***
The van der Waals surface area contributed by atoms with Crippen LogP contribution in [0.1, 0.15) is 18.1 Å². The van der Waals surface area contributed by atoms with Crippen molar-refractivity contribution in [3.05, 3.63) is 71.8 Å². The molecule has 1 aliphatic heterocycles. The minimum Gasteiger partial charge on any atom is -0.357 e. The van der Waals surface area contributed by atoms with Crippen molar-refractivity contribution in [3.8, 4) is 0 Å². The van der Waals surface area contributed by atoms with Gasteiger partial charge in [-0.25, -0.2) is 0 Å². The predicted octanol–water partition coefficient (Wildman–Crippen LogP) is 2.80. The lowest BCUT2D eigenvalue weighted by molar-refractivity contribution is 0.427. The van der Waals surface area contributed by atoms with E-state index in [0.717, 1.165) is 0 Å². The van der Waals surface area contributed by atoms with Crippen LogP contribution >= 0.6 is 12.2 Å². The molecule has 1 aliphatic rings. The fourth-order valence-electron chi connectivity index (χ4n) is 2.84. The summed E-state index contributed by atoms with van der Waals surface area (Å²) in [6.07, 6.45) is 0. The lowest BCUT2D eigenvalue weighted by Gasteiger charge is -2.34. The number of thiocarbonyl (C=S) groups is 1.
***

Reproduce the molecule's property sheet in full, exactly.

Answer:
The van der Waals surface area contributed by atoms with Crippen LogP contribution in [0.1, 0.15) is 18.1 Å². The van der Waals surface area contributed by atoms with Crippen molar-refractivity contribution in [3.05, 3.63) is 71.8 Å². The molecule has 1 aliphatic heterocycles. The minimum Gasteiger partial charge on any atom is -0.357 e. The van der Waals surface area contributed by atoms with Crippen molar-refractivity contribution in [3.8, 4) is 0 Å². The van der Waals surface area contributed by atoms with Gasteiger partial charge in [-0.25, -0.2) is 0 Å². The predicted octanol–water partition coefficient (Wildman–Crippen LogP) is 2.80. The lowest BCUT2D eigenvalue weighted by molar-refractivity contribution is 0.427. The van der Waals surface area contributed by atoms with E-state index in [0.717, 1.165) is 0 Å². The van der Waals surface area contributed by atoms with Crippen LogP contribution >= 0.6 is 12.2 Å². The molecule has 1 aliphatic rings. The fourth-order valence-electron chi connectivity index (χ4n) is 2.84. The summed E-state index contributed by atoms with van der Waals surface area (Å²) in [6.07, 6.45) is 0. The lowest BCUT2D eigenvalue weighted by Gasteiger charge is -2.34. The number of thiocarbonyl (C=S) groups is 1.